Motion capture systems and force plates are considered the gold standard in VJ estimation due to their high values of validity and reliability [8,9]. However, the use of both technologies is usually limited to research or high-performance centers due to their high cost. Because of these high prices and given the demand by specialists to have tools that allow them to determine the vertical jump, numerous instruments have proliferated, which are more manageable and cheaper and which allow estimating the vertical jump in all types of populations and situations [10]. All these new instruments, such as accelerometers, jump mats, or tailored video-based systems are more affordable alternatives than force platforms and motion capture systems. In addition, they exhibit higher ecological validity, as they can be administered in real-world conditions or be closely simulated in testing [11,12].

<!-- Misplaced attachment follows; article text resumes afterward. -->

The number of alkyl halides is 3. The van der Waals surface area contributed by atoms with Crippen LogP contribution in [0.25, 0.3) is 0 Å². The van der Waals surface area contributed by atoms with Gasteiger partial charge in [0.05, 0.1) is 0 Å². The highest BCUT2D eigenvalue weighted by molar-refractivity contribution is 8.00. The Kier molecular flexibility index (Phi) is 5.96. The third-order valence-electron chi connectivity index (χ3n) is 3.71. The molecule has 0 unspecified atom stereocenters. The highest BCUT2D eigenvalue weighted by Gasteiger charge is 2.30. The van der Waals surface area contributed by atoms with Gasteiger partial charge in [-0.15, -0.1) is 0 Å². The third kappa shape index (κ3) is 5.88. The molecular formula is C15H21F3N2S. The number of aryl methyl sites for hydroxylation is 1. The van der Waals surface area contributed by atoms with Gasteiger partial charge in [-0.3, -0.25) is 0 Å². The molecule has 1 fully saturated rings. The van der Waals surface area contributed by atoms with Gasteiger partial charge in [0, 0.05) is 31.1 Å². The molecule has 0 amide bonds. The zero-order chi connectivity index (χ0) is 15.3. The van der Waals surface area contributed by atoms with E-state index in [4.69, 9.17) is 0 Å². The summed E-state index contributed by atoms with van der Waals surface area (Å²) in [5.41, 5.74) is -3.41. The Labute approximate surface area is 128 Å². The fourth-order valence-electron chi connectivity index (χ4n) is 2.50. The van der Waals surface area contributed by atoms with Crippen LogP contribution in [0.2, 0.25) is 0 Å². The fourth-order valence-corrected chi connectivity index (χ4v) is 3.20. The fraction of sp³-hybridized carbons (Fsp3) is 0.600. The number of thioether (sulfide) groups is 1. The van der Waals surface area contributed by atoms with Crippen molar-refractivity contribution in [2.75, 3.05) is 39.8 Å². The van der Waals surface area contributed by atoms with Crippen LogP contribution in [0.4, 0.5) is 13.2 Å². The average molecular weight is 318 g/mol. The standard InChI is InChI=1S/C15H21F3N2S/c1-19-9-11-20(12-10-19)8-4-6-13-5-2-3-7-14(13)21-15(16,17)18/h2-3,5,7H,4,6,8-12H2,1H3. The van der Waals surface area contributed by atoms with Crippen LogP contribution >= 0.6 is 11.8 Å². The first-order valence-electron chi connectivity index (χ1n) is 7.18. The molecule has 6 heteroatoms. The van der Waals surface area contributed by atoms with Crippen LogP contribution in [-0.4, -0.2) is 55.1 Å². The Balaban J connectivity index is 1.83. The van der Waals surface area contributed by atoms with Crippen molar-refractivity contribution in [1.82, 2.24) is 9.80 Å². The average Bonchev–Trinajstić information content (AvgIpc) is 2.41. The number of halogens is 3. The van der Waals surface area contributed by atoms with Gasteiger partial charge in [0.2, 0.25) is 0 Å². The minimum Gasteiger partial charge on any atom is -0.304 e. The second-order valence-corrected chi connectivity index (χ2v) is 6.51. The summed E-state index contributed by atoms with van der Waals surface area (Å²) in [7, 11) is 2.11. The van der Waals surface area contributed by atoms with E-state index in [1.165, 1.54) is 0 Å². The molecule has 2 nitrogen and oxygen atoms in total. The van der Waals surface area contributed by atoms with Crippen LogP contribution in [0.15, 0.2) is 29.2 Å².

Photocells are part of these new devices capable of estimating jump height. They measure flight time by detecting the landing and take-off instants using an infrared (IR) beam [1]. These were originally designed to calculate velocity in linear sprints [13], but, in recent years, new devices designed more specifically for measuring vertical jumps have emerged, proving to be valid tools in VJH estimation [14,15]. The main advantage of these types of photocells compared to jump mats, force platforms, or photogrammetry is that they allow data collection to be carried out on a multitude of surfaces, being able to imitate the real conditions of a certain activity, obtaining the data instantly [16]. In addition, photocells have demonstrated high test-retest reliability. In this sense, the Fitjump device (Sports, Afyonkarahisar, Turkey) presented high consistency rates in the test-retest between sessions (ICC = 0.97; CV = 2.3%; SEE = 1.3 cm) [17]. Along the same lines, the Optojump photocell (Optojump, Microgate, Bolzano, Italy) obtained very high reliability values in the test-retest (ICC = 0.98; CV = 2.7%; SEE = 2.81 cm) [15]. Similar results were found by Rago et al. (2018) [8] using Optojump, although with degrees of reliability somewhat lower but equally high (ICC = 0.87; CV = 4.2%). Finally, the test-retest reliability of the ADR jumping device (ADR, Toledo, Spain) is also high (ICC = 0.89) [18]. On the other hand, photocells also show low sensitivity values: smallest detectable change (SDC) of 1.2 cm for Optogait, 1.1 cm for ADR, and the smallest worthwhile change (SWC) of 1.41 cm for wheeler jump (Wheeler Sports Tech, Tampa, FL, USA) [19].